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Do we really know about milk fever?

Do we really know about milk fever?Over the next four months we will be looking at milk fever in more detail and examining the impact it can have on animal health and productivity. Here, in the first of the four articles, Richard Cooper, a veterinary surgeon from the Evidence Based Veterinary Consultancy, examines some of the popular misconceptions about this very costly, yet preventable disease.

There are very few farms which can claim they have never seen a case of milk fever (hypocalcaemia). While clinical cases of milk fever are the ones we tend to remember, from a cost and health perspective these only represent ‘the tip of the iceberg’. Subclinical milk fever is an extremely common finding on farms and the losses it brings in terms of production, reduced fertility and other metabolic disease should not be underestimated. Many farmers just accept the odd case of clinical milk fever, but need this be the case?

Misconception
■ Administering calcium to animals without milk fever around the time of calving can increase the risk of milk fever problems.

Truth
■ Injectable calcium could have this effect by dampening down the cow’s natural mechanisms to mobilise calcium reserves (bones and guts). However, oral calcium does not cause these problems with the right balance of calcium salts. Injectable calcium is vital when a cow is showing clinical signs of milk fever to provide lifesaving calcium directly to where it is needed. In addition to the beneficial effect of providing supplementary calcium, administering oral calcium boluses containing calcium chloride and calcium sulphate potentially increases access to calcium reserves in bone by making the body more acidic. Administering a calcium bolus is therefore good practice, particularly in at-risk animals around the time of calving.

Misconception
■ The occasional case of clinical milk fever is normal, just as are the occasional cases of mastitis.

Truth
■ Milk fever is largely preventable, so there is no need to put up with the ‘occasional’ clinical case. Diet management, particularly during the transition period, and minimising other stressors around calving are important. Use of supplemental oral calcium in at-risk animals can also help in reducing risk at an individual cow level.

Misconception
■ Milk fever is just a transitory problem around calving and once the cow has recovered there are no lasting effects.

Truth
■ Yes, the results of administering intravenous calcium to a clinical case are essential for recovery from a clinical case. However, there are long-lasting detrimental effects of animals experiencing clinical or subclinical low blood calcium. Consequences includei,ii:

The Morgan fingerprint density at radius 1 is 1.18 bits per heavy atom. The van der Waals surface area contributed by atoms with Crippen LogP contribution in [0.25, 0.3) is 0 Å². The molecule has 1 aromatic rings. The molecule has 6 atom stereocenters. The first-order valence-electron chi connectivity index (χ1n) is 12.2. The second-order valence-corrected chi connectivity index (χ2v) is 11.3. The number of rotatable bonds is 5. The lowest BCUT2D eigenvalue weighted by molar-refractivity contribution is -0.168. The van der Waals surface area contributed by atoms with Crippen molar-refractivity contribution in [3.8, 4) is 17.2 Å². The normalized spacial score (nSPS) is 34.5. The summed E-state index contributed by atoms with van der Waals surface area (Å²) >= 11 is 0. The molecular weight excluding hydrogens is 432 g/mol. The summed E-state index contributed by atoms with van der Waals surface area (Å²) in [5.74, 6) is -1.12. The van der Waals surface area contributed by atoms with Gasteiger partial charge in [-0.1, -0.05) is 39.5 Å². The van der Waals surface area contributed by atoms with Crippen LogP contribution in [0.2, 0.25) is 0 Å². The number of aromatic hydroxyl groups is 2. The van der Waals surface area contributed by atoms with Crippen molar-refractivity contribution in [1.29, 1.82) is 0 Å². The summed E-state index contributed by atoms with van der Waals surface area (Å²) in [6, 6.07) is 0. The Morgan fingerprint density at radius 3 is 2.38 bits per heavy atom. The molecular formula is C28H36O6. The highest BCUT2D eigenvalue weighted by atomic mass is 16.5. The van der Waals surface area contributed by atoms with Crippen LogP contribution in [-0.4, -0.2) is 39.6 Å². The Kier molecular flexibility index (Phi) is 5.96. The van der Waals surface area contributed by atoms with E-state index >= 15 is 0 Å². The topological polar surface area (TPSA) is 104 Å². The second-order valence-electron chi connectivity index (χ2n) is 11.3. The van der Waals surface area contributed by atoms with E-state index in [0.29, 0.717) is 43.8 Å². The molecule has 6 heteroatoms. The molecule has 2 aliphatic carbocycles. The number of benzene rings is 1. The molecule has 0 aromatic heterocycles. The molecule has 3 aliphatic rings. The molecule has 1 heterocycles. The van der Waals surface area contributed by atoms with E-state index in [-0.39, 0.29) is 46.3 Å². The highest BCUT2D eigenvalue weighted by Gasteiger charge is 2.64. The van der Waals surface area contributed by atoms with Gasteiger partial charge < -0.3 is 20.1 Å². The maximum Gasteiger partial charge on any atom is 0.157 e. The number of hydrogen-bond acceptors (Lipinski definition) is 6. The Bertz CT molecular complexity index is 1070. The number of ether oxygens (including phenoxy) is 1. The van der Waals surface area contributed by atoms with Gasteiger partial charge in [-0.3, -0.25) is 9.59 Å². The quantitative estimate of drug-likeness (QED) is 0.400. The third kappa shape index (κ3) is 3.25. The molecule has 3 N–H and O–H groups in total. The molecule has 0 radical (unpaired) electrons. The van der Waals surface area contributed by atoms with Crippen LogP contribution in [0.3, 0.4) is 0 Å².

■ Lowered immunity.
■ Slower rumen, abomasal andgut turnover.
■ Reduced uterus contraction strength during and after calving. The result of these is an increase in risk of early lactation conditions such as metritis, dystocia, retained placenta, LDA, ketosis and mastitisiii, and reduction in yield and fertility in that lactation.

Misconception
■ Milk fever is only an issue when you see a downer or wobbly cow.

Truth
■ Clinical cases are the ones where you can see the symptoms of low blood calcium, such as ‘down cows’ or unsteadiness on her feet. However, for every clinical case there are likely to be 3 to 6 sub-clinical cases in the herd. Most dairy cows suffer some degree of hypocalcaemia at calvingiv with lowest levels being seen the day of calving or the day after. Sub-clinical means you will not see any symptoms, but the animal’s health and productivity will be suffering as a result of low blood calcium and may not develop into clinical milk fever. It normally takes around 4 days for calcium levels to recover. Herds can suffer from the sub-clinical form with no clinical cases at all.

Misconception
■ It is better to wait to see a case of milk fever before taking action.

Truth
■ By the time you see one clinical case there will be other animals in the herd suffering sub-clinically. Managing milk fever should form part of your farm feeding and health plan – it is a cheap disease to prevent but a costly disease to live with. Dietary management of all dry cows, and use of oral calcium boluses to reduce the risk of milk fever are effective and practical ways to address it. Routine monitoring of fresh cow blood calcium, or urine macromineral testing of transition cows, can spot potential problems early.

Misconception
■ Cows are designed to eat grass, and this makes for a good diet for dry cows.

Truth
■ Modern farming practices designed to promote ley productivity have resulted in grass silage and grazing that is high risk for milk fever – in particular the use of potassium-rich fertiliser (potash and slurry/manure).

If using grazing or grass silage, try to assign fields for dry cow forage production and grazing, and minimise ‘K’ application. Later cuts tend to be safer and, if at grass, keeping grazing close particularly during spring and autumn flushes to reduce risk. Alternative forages, such as maize, wholecrop and straw, are naturally lower in potassium (the root of most milk fever problems), and can be used to ‘dilute’ potassium intake from grass silage.

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